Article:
However, the challenge of designing and implementing broader legal regimes to regulate large groundwater basins and growing groundwater use across nations is really only just beginning for most developing economies (Ballestero et al., 2007; Shah, 2009). For example, in India, despite recent policies2 (Reddy et al., 2014), some of the most important legal principles governing groundwater originate from outdated British Common Colonial Law (which remains out of touch with the growing knowledge of the connectivity between surface and groundwater and social and ecological systems) (Hulkarni et al., 2015). Pakistan's groundwater policies have successfully increased agricultural production but have contributed to massive groundwater decline. Such policies reflect the lack of scientific knowledge regarding biophysical aspects, surface and groundwater connectivity and long-term sustainability (Khair, 2015).
The palpable challenge for these and other developing nations, is how to govern groundwater effectively, and in particular, how law can play a strong and effective role in the governance mix. Surprisingly, there has been little relevant research on this issue. In response, this paper addresses the question: what are the key challenges and opportunities for effectively designing and implementing groundwater law to achieve sustainable and inclusive development? To answer this question, the paper uses the example of Costa Rica. It does so for four reasons. First, Costa Rica faces significant groundwater governance challenges as its use of groundwater is increasing due to agriculture and irrigation growth (Ballestero et al., 2007; Arias, 2012). Moreover, the North Pacific, which is the driest part of the country, relies almost completely on groundwater for all uses (Astorga, 2013). It is expected that the conditions in this region of the country will get dryer in the future due to climate change, which could severely affect groundwater (Ballestero et al., 2007; Kuzdas et al., 2014).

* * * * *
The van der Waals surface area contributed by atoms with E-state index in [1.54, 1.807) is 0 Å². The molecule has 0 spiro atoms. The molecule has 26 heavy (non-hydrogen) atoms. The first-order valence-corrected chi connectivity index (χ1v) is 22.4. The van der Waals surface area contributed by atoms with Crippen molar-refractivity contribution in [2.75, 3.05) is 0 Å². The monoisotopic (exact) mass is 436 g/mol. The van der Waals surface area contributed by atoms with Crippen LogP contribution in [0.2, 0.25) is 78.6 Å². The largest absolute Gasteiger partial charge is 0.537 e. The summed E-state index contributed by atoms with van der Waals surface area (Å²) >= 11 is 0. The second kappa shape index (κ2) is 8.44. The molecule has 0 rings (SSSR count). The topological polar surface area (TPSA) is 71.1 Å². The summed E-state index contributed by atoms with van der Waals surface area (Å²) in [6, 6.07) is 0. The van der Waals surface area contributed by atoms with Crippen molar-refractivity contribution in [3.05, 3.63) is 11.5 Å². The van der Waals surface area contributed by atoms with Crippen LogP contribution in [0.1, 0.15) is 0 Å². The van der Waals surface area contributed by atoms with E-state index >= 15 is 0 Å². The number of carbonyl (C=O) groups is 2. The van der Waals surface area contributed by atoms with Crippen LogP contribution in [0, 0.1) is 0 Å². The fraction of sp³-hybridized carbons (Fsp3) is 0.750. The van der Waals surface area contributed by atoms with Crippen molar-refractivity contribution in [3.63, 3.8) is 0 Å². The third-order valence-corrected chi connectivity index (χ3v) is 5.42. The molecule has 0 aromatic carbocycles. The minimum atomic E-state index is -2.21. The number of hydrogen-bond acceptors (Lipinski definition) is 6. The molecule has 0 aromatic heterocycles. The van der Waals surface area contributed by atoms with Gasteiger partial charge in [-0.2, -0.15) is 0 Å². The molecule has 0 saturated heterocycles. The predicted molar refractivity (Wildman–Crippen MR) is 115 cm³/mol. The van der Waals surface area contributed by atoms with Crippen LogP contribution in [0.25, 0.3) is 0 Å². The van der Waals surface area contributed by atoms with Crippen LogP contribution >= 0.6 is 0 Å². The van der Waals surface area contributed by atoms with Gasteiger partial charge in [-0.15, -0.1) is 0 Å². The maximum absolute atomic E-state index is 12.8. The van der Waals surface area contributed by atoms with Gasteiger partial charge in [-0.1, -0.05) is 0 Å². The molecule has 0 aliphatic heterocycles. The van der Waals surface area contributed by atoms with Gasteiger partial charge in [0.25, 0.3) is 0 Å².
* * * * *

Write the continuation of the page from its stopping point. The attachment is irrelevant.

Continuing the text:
Second, despite a reputation of being an environmental leader, it has long struggled with the design and implementation of water policy and law. There is no defined and integrated water policy: however, there have been some attempts to create one, such as the 2008 Política Nacional Hídrica [National Water Policy], the 2009 Estrategia para la Gestión Integrada del Recurso Hídrico [Strategy for Integrated Water Resources Management], and the 2013–2030 Agenda del Agua [Water Agenda]. Moreover, there is a lack of integration of goals and principles into only one piece of legislation. Although Costa Rica has made diverse attempts to design and implement a holistic water law, to date, no such law has been passed. In the past decade, due to concerns about the outdated and fragmented legal framework, various sectors of Costa Rican society, such as academics, NGOs and scientists, have submitted several water law proposals to the Congress seeking to update the current Water Law. However, none of these proposals has been approved. The Integrated Management Water Law Draft [Proyecto de Ley para el Manejo Integrado del Recurso Hídrico] (Legislative File [Expediente Legislativo] No. 17742), which has been discussed in the Congress for the past seven years, deserves a special mention. This draft was presented via the mechanism of popular initiative, which means that it was presented with the support of approximately 180,000 signatures of citizens. When first presented, there was hope that it would soon become the new water law that many in Costa Rica were agitating for; however, this has not happened yet due to conflicting interests of powerful sectors, e.g., business chambers. This draft law, among other virtues, recognizes the importance of groundwater resources and the water cycle approach3 as well as international principles such as sustainability (Article 2.d.) and participation (Article 2.c.). In the absence of a clear water policy and a holistic water law, Costa Rica, like many other emerging economies, has relied on a mix of other laws and ordinances to protect groundwater (e.g., Forestry Law, Environmental Law, Biodiversity Law and others). This makes Costa Rica a useful site to examine the effectiveness of ‘legal mixes’ for responding to groundwater challenges.